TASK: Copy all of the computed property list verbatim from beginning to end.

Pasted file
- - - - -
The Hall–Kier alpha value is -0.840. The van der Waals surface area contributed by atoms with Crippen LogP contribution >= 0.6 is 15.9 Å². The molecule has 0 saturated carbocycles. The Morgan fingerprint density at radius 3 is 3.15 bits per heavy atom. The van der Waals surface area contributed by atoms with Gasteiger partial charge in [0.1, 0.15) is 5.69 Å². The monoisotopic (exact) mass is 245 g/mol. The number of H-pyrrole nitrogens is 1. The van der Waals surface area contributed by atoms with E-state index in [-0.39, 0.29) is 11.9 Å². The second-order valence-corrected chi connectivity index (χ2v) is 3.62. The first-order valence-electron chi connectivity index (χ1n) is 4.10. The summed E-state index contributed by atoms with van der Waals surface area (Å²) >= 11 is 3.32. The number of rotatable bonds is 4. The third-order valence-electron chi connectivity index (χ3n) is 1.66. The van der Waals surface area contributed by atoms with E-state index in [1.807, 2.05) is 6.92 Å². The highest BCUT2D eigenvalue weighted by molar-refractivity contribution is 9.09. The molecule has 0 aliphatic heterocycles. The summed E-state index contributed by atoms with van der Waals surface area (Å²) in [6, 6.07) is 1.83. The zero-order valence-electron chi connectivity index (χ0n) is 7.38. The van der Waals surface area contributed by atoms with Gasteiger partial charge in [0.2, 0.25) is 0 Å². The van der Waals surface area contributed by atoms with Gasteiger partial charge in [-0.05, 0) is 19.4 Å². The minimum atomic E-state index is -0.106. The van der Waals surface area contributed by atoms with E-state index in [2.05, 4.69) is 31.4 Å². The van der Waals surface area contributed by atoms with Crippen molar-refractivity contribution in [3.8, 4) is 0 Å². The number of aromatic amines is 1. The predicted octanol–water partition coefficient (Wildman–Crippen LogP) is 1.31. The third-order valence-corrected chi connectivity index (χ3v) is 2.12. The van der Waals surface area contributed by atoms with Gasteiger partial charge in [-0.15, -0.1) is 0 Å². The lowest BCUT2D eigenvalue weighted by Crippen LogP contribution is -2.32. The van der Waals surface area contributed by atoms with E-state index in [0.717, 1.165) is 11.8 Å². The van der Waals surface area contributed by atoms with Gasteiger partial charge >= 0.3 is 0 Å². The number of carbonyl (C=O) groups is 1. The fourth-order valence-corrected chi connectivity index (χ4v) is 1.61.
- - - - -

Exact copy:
The Hall–Kier alpha value is -0.840. The van der Waals surface area contributed by atoms with Crippen LogP contribution >= 0.6 is 15.9 Å². The molecule has 0 saturated carbocycles. The Morgan fingerprint density at radius 3 is 3.15 bits per heavy atom. The van der Waals surface area contributed by atoms with Gasteiger partial charge in [0.1, 0.15) is 5.69 Å². The monoisotopic (exact) mass is 245 g/mol. The number of H-pyrrole nitrogens is 1. The van der Waals surface area contributed by atoms with E-state index in [-0.39, 0.29) is 11.9 Å². The second-order valence-corrected chi connectivity index (χ2v) is 3.62. The first-order valence-electron chi connectivity index (χ1n) is 4.10. The summed E-state index contributed by atoms with van der Waals surface area (Å²) >= 11 is 3.32. The number of rotatable bonds is 4. The third-order valence-electron chi connectivity index (χ3n) is 1.66. The van der Waals surface area contributed by atoms with E-state index in [1.807, 2.05) is 6.92 Å². The highest BCUT2D eigenvalue weighted by molar-refractivity contribution is 9.09. The molecule has 0 aliphatic heterocycles. The summed E-state index contributed by atoms with van der Waals surface area (Å²) in [6, 6.07) is 1.83. The zero-order valence-electron chi connectivity index (χ0n) is 7.38. The van der Waals surface area contributed by atoms with Gasteiger partial charge in [0.2, 0.25) is 0 Å². The van der Waals surface area contributed by atoms with Gasteiger partial charge in [-0.05, 0) is 19.4 Å². The minimum atomic E-state index is -0.106. The van der Waals surface area contributed by atoms with E-state index in [2.05, 4.69) is 31.4 Å². The van der Waals surface area contributed by atoms with Crippen molar-refractivity contribution in [3.8, 4) is 0 Å². The number of aromatic amines is 1. The predicted octanol–water partition coefficient (Wildman–Crippen LogP) is 1.31. The third-order valence-corrected chi connectivity index (χ3v) is 2.12. The van der Waals surface area contributed by atoms with Gasteiger partial charge in [-0.15, -0.1) is 0 Å². The lowest BCUT2D eigenvalue weighted by Crippen LogP contribution is -2.32. The van der Waals surface area contributed by atoms with E-state index in [0.717, 1.165) is 11.8 Å². The van der Waals surface area contributed by atoms with Gasteiger partial charge >= 0.3 is 0 Å². The number of carbonyl (C=O) groups is 1. The fourth-order valence-corrected chi connectivity index (χ4v) is 1.61.